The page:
The Colangelo Factor

Raptors fans were subtlety reminded of the fact that they have one heck of a GM in Bryan Colangelo. Though his star is not nearly as bright as it once was in Toronto, Colangelo has positioned his team to be a player once again in 2012/13.  The steady GM has cleared cap space for his team and has drafted a number of strong young players to build around.  He’s also got all of his players signed to team friendly contracts meaning that they are very tradeable.

This kind of flexibility has given the Raptor faithful some hope for next year especially with the arrival of highly touted 2011 first round pick Jonas Valanciunas.  Jonas made Colangelo look even better this year by having a stellar year overseas and raising eyebrows with his strong play on both ends of the court in Lithuania.

Colangelo should also be credited with his very clever scouting of the D-league.  He brought over three players (Anderson, Uzoh, Dentmon) and  in the final two months of the season and all three played valuable minutes and showed they belong in the league.  Uzoh and Anderson may actually have a shot of sticking with the club next year.

No Raptor player, outside of maybe Bargnani, has been as often criticized as Jose Calderon. This season may have helped to prove all the negative voices wrong once and for all.

If that doesn’t prove to people that Colangelo has got some skill as an executive, then hopefully his off-season moves will.



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  • Rapsfan

    “Raptors fans were subtlety reminded of the fact that they have one heck of a GM in Bryan Colangelo”

    couldn’t disagree more. This year reminded us just how self absorbed this teams GM is. Cancelled the rebuild before it started, has shown and unwillingness to accept his mistakes and is now going to sacrifice the Raptors long term future so he has a shot at a new contract next year.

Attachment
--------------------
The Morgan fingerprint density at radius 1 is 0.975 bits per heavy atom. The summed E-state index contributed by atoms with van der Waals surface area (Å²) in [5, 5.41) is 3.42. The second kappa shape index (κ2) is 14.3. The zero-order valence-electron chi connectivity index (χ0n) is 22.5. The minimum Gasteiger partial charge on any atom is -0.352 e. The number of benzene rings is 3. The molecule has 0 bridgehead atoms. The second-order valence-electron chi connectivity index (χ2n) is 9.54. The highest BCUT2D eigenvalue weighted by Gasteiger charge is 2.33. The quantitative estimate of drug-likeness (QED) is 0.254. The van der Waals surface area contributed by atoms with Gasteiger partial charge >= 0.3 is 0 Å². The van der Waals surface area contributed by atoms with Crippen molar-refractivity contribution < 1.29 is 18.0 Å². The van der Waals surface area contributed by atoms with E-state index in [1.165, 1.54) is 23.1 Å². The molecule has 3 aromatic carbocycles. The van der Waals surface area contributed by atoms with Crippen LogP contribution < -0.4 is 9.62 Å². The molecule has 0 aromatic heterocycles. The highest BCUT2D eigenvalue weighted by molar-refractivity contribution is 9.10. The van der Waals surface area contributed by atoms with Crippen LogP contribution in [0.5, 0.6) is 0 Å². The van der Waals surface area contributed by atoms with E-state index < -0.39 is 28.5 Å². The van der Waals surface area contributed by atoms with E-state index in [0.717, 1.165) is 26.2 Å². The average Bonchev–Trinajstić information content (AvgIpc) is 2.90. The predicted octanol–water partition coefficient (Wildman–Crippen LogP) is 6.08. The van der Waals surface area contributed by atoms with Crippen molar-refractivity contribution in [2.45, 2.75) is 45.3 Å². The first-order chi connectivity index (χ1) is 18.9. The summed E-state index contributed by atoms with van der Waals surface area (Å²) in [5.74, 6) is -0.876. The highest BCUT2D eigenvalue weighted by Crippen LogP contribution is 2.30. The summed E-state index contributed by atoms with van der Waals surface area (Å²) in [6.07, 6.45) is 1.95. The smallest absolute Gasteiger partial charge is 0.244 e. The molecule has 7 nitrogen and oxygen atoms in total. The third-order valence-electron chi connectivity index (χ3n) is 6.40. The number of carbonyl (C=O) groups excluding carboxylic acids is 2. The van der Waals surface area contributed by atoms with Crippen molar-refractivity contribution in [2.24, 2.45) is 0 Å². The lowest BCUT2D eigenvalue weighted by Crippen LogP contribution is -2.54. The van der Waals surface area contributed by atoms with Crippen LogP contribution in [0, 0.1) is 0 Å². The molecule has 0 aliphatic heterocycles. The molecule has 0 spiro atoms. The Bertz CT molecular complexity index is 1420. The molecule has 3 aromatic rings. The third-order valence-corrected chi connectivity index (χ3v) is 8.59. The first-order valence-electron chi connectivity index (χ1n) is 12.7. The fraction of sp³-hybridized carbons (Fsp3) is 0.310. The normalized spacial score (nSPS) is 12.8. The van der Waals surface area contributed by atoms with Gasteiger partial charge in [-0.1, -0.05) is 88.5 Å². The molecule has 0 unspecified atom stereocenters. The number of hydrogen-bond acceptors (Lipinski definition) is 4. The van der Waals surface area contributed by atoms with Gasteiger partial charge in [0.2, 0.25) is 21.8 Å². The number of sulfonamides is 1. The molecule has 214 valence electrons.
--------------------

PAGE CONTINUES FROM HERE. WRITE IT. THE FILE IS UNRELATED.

Colangelo did nothing for the last 2 years and called it a rebuild. The team was terrible both years. Thats not a rebuild… thats just a result of terrible management. Now he plans to make the playoffs next year? So the Raps can at best become first round losers for the next few years? Its a joke.

  • Ryan McNeill

    RF – Really? What exactly would you have BC do last season in a strike-shortened season with no cap room? It was an ideal situation to see what was in the cupboard and then move forward this summer. Bargs showed flashes of being an all-star and DeRozan earned an invite to the USA Basketball game. If JV can be a solid player and they can add a few pieces via free agency, then Toronto has a nice trio to build around and a solid coach. I think that BC deserves credit for some of that…

  • Rapsfan

    What would I have BC do? Trade Bargnani. Probably Derozan to. Look to add additional picks this coming draft. Actually rebuild a team instead of keeping it almost identical for years. The only changes were to the guys who were always expendable in the first place.

    Bargnani showed flashes of being an allstar? Sure, and not for the first time and also not for the last. He also showed flashes of being a complete and utter liability on the floor, and not for the first time and not for the last.